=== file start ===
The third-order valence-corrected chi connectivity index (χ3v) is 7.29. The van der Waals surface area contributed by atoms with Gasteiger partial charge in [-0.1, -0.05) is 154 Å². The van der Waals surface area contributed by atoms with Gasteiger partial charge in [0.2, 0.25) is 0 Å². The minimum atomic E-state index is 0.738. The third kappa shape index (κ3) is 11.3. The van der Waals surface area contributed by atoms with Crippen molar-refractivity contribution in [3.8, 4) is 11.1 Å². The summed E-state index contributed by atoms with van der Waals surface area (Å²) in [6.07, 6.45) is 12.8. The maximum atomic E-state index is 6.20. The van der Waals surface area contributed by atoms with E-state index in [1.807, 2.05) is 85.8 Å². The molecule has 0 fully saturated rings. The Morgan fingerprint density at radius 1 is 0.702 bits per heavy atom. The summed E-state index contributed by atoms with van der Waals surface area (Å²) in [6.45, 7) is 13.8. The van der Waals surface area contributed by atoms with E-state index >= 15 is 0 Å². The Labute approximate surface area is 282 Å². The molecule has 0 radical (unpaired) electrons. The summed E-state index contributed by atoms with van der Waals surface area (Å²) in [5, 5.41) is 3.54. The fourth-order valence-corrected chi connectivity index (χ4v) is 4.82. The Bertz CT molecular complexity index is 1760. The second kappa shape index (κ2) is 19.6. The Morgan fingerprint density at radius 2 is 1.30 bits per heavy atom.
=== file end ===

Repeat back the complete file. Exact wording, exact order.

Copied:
The third-order valence-corrected chi connectivity index (χ3v) is 7.29. The van der Waals surface area contributed by atoms with Gasteiger partial charge in [-0.1, -0.05) is 154 Å². The van der Waals surface area contributed by atoms with Gasteiger partial charge in [0.2, 0.25) is 0 Å². The minimum atomic E-state index is 0.738. The third kappa shape index (κ3) is 11.3. The van der Waals surface area contributed by atoms with Crippen molar-refractivity contribution in [3.8, 4) is 11.1 Å². The summed E-state index contributed by atoms with van der Waals surface area (Å²) in [6.07, 6.45) is 12.8. The maximum atomic E-state index is 6.20. The van der Waals surface area contributed by atoms with E-state index in [1.807, 2.05) is 85.8 Å². The molecule has 0 fully saturated rings. The Morgan fingerprint density at radius 1 is 0.702 bits per heavy atom. The summed E-state index contributed by atoms with van der Waals surface area (Å²) in [6.45, 7) is 13.8. The van der Waals surface area contributed by atoms with E-state index >= 15 is 0 Å². The Labute approximate surface area is 282 Å². The molecule has 0 radical (unpaired) electrons. The summed E-state index contributed by atoms with van der Waals surface area (Å²) in [5, 5.41) is 3.54. The fourth-order valence-corrected chi connectivity index (χ4v) is 4.82. The Bertz CT molecular complexity index is 1760. The second kappa shape index (κ2) is 19.6. The Morgan fingerprint density at radius 2 is 1.30 bits per heavy atom.